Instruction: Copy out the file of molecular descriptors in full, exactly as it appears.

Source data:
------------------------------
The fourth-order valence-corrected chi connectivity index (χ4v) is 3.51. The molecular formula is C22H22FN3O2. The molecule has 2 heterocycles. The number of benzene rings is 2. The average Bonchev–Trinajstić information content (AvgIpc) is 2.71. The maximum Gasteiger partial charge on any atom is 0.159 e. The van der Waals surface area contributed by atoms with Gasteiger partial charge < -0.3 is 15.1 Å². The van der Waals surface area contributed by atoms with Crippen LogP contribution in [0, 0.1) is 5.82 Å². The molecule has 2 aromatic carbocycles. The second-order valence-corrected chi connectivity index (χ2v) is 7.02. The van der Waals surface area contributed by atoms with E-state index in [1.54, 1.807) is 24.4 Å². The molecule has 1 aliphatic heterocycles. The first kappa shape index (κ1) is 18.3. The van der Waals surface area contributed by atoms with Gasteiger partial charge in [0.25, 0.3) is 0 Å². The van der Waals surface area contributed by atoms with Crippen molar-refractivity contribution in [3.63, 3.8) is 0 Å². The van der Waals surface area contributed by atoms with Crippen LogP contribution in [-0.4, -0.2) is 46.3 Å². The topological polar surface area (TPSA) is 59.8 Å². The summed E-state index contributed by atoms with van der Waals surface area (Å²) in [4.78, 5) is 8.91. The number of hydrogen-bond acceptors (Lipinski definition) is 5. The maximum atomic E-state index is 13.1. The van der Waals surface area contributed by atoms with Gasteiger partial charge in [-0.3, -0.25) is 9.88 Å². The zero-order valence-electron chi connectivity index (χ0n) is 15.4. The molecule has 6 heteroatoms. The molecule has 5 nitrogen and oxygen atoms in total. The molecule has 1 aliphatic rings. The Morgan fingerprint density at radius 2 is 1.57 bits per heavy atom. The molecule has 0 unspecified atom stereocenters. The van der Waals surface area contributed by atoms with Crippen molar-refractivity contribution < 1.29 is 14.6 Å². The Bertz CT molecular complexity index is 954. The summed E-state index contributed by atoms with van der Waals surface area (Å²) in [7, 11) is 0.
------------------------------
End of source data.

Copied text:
The fourth-order valence-corrected chi connectivity index (χ4v) is 3.51. The molecular formula is C22H22FN3O2. The molecule has 2 heterocycles. The number of benzene rings is 2. The average Bonchev–Trinajstić information content (AvgIpc) is 2.71. The maximum Gasteiger partial charge on any atom is 0.159 e. The van der Waals surface area contributed by atoms with Gasteiger partial charge < -0.3 is 15.1 Å². The van der Waals surface area contributed by atoms with Crippen LogP contribution in [0, 0.1) is 5.82 Å². The molecule has 2 aromatic carbocycles. The second-order valence-corrected chi connectivity index (χ2v) is 7.02. The van der Waals surface area contributed by atoms with E-state index in [1.54, 1.807) is 24.4 Å². The molecule has 1 aliphatic heterocycles. The first kappa shape index (κ1) is 18.3. The van der Waals surface area contributed by atoms with Gasteiger partial charge in [0.25, 0.3) is 0 Å². The van der Waals surface area contributed by atoms with Crippen molar-refractivity contribution in [3.63, 3.8) is 0 Å². The van der Waals surface area contributed by atoms with Crippen LogP contribution in [-0.4, -0.2) is 46.3 Å². The topological polar surface area (TPSA) is 59.8 Å². The summed E-state index contributed by atoms with van der Waals surface area (Å²) in [4.78, 5) is 8.91. The number of hydrogen-bond acceptors (Lipinski definition) is 5. The maximum atomic E-state index is 13.1. The van der Waals surface area contributed by atoms with Gasteiger partial charge in [-0.3, -0.25) is 9.88 Å². The zero-order valence-electron chi connectivity index (χ0n) is 15.4. The molecule has 6 heteroatoms. The molecule has 5 nitrogen and oxygen atoms in total. The molecule has 1 aliphatic rings. The Morgan fingerprint density at radius 2 is 1.57 bits per heavy atom. The molecule has 0 unspecified atom stereocenters. The van der Waals surface area contributed by atoms with Crippen molar-refractivity contribution < 1.29 is 14.6 Å². The Bertz CT molecular complexity index is 954. The summed E-state index contributed by atoms with van der Waals surface area (Å²) in [7, 11) is 0.